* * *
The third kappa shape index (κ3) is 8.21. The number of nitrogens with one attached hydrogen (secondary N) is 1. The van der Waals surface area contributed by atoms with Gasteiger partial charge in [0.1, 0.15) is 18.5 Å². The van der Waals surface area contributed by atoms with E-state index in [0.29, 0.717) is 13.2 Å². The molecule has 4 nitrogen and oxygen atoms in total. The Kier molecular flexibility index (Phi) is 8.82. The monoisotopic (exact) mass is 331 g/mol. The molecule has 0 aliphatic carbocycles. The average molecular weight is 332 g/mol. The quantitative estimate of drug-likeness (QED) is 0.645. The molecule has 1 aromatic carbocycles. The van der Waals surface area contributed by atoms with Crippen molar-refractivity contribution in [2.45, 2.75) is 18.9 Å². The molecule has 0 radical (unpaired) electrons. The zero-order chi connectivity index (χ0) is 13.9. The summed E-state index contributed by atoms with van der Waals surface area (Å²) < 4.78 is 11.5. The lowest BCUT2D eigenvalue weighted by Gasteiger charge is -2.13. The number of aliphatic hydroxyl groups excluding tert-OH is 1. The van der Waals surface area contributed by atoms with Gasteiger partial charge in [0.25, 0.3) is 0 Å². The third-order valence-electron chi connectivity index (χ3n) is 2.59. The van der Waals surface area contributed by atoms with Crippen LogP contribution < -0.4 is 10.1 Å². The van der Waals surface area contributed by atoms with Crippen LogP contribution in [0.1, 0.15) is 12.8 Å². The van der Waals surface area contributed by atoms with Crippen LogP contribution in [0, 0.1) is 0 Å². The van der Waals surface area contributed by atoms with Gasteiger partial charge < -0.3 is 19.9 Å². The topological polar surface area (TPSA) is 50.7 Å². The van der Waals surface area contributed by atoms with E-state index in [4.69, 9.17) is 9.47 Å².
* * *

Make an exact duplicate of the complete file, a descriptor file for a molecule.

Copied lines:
The third kappa shape index (κ3) is 8.21. The number of nitrogens with one attached hydrogen (secondary N) is 1. The van der Waals surface area contributed by atoms with Gasteiger partial charge in [0.1, 0.15) is 18.5 Å². The van der Waals surface area contributed by atoms with E-state index in [0.29, 0.717) is 13.2 Å². The molecule has 4 nitrogen and oxygen atoms in total. The Kier molecular flexibility index (Phi) is 8.82. The monoisotopic (exact) mass is 331 g/mol. The molecule has 0 aliphatic carbocycles. The average molecular weight is 332 g/mol. The quantitative estimate of drug-likeness (QED) is 0.645. The molecule has 1 aromatic carbocycles. The van der Waals surface area contributed by atoms with Crippen molar-refractivity contribution in [2.45, 2.75) is 18.9 Å². The molecule has 0 radical (unpaired) electrons. The zero-order chi connectivity index (χ0) is 13.9. The summed E-state index contributed by atoms with van der Waals surface area (Å²) < 4.78 is 11.5. The lowest BCUT2D eigenvalue weighted by Gasteiger charge is -2.13. The number of aliphatic hydroxyl groups excluding tert-OH is 1. The van der Waals surface area contributed by atoms with Gasteiger partial charge in [0.25, 0.3) is 0 Å². The third-order valence-electron chi connectivity index (χ3n) is 2.59. The van der Waals surface area contributed by atoms with Crippen LogP contribution < -0.4 is 10.1 Å². The van der Waals surface area contributed by atoms with Crippen LogP contribution in [0.1, 0.15) is 12.8 Å². The van der Waals surface area contributed by atoms with Crippen LogP contribution in [0, 0.1) is 0 Å². The van der Waals surface area contributed by atoms with Gasteiger partial charge < -0.3 is 19.9 Å². The topological polar surface area (TPSA) is 50.7 Å². The van der Waals surface area contributed by atoms with E-state index in [4.69, 9.17) is 9.47 Å².